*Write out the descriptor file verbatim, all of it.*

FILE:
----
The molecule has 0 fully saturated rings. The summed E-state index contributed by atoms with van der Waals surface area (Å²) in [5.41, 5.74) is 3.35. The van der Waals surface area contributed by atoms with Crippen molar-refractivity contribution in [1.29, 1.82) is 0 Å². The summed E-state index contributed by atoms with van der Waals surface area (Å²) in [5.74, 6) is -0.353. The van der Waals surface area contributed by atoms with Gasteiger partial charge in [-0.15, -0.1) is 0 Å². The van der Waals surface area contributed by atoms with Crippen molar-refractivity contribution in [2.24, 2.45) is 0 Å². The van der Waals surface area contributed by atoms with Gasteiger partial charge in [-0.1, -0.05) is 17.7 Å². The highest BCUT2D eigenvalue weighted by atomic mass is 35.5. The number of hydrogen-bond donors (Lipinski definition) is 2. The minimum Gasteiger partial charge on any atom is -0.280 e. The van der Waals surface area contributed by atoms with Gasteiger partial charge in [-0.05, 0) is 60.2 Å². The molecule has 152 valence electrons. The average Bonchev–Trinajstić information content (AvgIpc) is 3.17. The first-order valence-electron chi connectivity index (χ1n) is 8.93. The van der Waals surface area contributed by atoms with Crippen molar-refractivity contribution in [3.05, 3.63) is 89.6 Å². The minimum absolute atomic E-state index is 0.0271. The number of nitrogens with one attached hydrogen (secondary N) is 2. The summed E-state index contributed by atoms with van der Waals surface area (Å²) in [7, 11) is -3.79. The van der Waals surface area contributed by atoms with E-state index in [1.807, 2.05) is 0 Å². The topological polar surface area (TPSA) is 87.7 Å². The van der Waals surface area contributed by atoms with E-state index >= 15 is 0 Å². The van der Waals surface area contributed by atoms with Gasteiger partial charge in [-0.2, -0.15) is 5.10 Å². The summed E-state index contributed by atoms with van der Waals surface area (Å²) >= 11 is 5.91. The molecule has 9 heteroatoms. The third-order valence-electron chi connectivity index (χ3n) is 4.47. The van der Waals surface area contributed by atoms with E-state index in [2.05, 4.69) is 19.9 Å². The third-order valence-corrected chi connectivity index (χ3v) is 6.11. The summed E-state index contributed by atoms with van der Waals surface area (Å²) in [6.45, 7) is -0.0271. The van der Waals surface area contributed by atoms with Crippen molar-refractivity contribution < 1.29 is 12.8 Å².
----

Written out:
The molecule has 0 fully saturated rings. The summed E-state index contributed by atoms with van der Waals surface area (Å²) in [5.41, 5.74) is 3.35. The van der Waals surface area contributed by atoms with Crippen molar-refractivity contribution in [1.29, 1.82) is 0 Å². The summed E-state index contributed by atoms with van der Waals surface area (Å²) in [5.74, 6) is -0.353. The van der Waals surface area contributed by atoms with Gasteiger partial charge in [-0.15, -0.1) is 0 Å². The van der Waals surface area contributed by atoms with Crippen molar-refractivity contribution in [2.24, 2.45) is 0 Å². The van der Waals surface area contributed by atoms with Gasteiger partial charge in [-0.1, -0.05) is 17.7 Å². The highest BCUT2D eigenvalue weighted by atomic mass is 35.5. The number of hydrogen-bond donors (Lipinski definition) is 2. The minimum Gasteiger partial charge on any atom is -0.280 e. The van der Waals surface area contributed by atoms with Gasteiger partial charge in [-0.05, 0) is 60.2 Å². The molecule has 152 valence electrons. The average Bonchev–Trinajstić information content (AvgIpc) is 3.17. The first-order valence-electron chi connectivity index (χ1n) is 8.93. The van der Waals surface area contributed by atoms with Crippen molar-refractivity contribution in [3.05, 3.63) is 89.6 Å². The minimum absolute atomic E-state index is 0.0271. The number of nitrogens with one attached hydrogen (secondary N) is 2. The summed E-state index contributed by atoms with van der Waals surface area (Å²) in [7, 11) is -3.79. The van der Waals surface area contributed by atoms with E-state index in [1.807, 2.05) is 0 Å². The topological polar surface area (TPSA) is 87.7 Å². The van der Waals surface area contributed by atoms with E-state index >= 15 is 0 Å². The van der Waals surface area contributed by atoms with Gasteiger partial charge in [-0.2, -0.15) is 5.10 Å². The summed E-state index contributed by atoms with van der Waals surface area (Å²) >= 11 is 5.91. The molecule has 9 heteroatoms. The third-order valence-electron chi connectivity index (χ3n) is 4.47. The van der Waals surface area contributed by atoms with E-state index in [2.05, 4.69) is 19.9 Å². The third-order valence-corrected chi connectivity index (χ3v) is 6.11. The summed E-state index contributed by atoms with van der Waals surface area (Å²) in [6.45, 7) is -0.0271. The van der Waals surface area contributed by atoms with Crippen molar-refractivity contribution < 1.29 is 12.8 Å².